Seth Rogen Catches Heat After Normalizing Crimes in Big City

The 'This Is the End' star is accused of being privileged after dismissing YouTube personality Casey Neistat's complaint about having been robbed in Los Angeles.

AceShowbiz - Seth Rogen has come under fire after seemingly normalizing crimes in big city. The actor/writer came under fire after he dismissed someone's complaint about having been robbed in Los Angeles while defending the city.

On Wednesday, November 24, YouTube personality Casey Neistat tweeted, "so our cars got robbed this morning because Los Angeles is a crime riddled 3rd world s**thole of a city." He then expressed gratitude towards the L.A. Police Department for arresting the criminal and retrieving all the stolen belongings, "but tremendous appreciation to the hardworking officers at the @LAPDWestLA who not only arrested the motherfucker but they got all of our stolen goods back."

Replying to the tweet, Seth wrote, "Dude I've lived here for over 20 years. You're nuts haha." He also disagreed with the notion that L.A. "is a crime riddled 3rd world s**thole of a city," declaring, "It's lovely here. Don't leave anything valuable in it. It's called living in a big city."

Casey argued, "i can still be mad tho right? feel so violated." Seth then responded, "You can be mad but I guess I don't personally view my car as an extension of myself and I've never really felt violated any of the 15 or so times my car was broken in to. Once a guy accidentally left a cool knife in my car so if it keeps happening you might get a little treat."

The 39-year-old then reiterated his earlier statement as saying, "Also it sucks your s**t was stolen but LA is not some s**thole city. As far as big cities go it has a lot going for it."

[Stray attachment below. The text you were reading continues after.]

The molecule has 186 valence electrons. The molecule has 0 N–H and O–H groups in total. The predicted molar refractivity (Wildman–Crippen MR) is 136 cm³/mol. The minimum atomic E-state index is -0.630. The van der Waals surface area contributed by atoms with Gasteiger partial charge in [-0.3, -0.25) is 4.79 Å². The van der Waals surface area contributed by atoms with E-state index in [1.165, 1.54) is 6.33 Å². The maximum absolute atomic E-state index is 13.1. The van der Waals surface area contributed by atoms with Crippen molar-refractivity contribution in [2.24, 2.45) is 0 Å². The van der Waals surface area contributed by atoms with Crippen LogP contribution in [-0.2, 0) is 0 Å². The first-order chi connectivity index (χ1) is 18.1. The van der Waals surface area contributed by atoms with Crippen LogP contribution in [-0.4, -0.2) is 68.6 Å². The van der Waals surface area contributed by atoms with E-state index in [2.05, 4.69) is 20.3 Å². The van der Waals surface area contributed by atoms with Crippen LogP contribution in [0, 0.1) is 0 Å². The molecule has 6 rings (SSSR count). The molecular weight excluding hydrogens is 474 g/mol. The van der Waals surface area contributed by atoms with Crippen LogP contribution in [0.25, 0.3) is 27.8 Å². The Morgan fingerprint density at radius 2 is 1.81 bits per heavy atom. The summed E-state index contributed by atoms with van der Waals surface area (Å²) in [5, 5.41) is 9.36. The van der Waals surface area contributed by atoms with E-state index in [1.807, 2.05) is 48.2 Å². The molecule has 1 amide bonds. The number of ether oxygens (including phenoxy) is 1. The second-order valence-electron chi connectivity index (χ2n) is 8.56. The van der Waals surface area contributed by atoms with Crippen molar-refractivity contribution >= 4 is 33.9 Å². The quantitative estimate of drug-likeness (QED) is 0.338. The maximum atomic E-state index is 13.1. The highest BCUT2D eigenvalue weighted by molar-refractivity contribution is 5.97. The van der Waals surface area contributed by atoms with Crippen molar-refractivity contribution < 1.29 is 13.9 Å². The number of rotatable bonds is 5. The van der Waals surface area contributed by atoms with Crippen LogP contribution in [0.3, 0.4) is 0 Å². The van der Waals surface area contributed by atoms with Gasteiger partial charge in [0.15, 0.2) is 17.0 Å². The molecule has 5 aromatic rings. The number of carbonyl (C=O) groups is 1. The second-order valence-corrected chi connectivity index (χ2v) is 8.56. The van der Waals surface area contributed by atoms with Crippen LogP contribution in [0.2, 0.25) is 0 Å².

Seth Rogen and Casey Neistat's Twitter Exchange

Seth Rogen dismissed Casey Neistat's complaint about car burglary in Los Angeles.

After seeing the conversation, people quickly took side, with many accusing Seth of being privileged. "I, too, am unbothered when one of many cars gets broken into. I just ask my assistant to get it all cleaned up and repaired. What's the big deal?" Tablet Magazine's Noam Blum sarcastically said. He added, "Viewing crime as some quaint reality of urban living akin to deer eating your vegetable garden is some bulls**t Hollywood-goggles romanticization of something that has no redeeming value and doesn't require some loss of humanity to prevent."

"You know, people talk about how this or that statement embodies 'privilege,' and 95% of the time it's total bulls**t, but this... yeah," political commentator Cathy Young tweeted. Daily Caller reporter Dylan Housman wrote, "Multi-millionaire celebrity explains to you why having your car broken into isn't a big deal and you should just get over it."

"Why is it ok? It may not be a huge deal to someone with [tremendous] wealth, but it certainly is for someone who's struggling. Might be the difference between making it & not. And regardless, the idea that it's just ok...cost of unhealthy one," entertainment journalist Katherine Brodsky commented.

Another user wrote, "Lol says the guy who lives in a several million dollar mansion far from the tent city homeless drug users. Having a lot going for it is not accurate as more has been taken from it during this decline." Someone else tweeted, "How about taking your privilege and doing something about that?"

Washington Post contributing columnist Sonny Bunch also disagreed with Seth as writing, "I don't think 'my car's been broken into 15 times' is doing the pro-Los Angeles work Seth seems to think it's doing here." He, however, stressed that his "dumb" statement doesn't negate his brilliant works, "Always annoying when you tweet something like this and people are like 'SeTh RoGeN wAs NevEr FunNy,' f**k you, KNOCKED UP and THIS IS THE END rule. He just tweeted something dumb, who among us, etc."

A few, meanwhile, agreed with Seth that the car burglary didn't justify someone from giving the city such nickname. "Well done. That guy can feel however he does-but it's how he expresses it that pisses me off," one person explained. "Say you feel violated. Don't equate that to a city where 10mil ppl live & the '3rd world' (a term wildly outdated itself). It's the constantly aggrieved w/no responsibility taken for me."

Another added, "that's the same everywhere big guy, theft isn't a felony till you cross a certain amount of value. if you gonna be snarky you need to do better, all our dead relatives watching us right now and you come with this?"

After catching the heat, Seth responded again on Twitter. He wrote, "A lot of people come at me and talk s**t on Twitter hoping I'll engage with them publicly and give them attention, but instead I DM them and tell them to go f**k themselves privately. It's a lot more fun."

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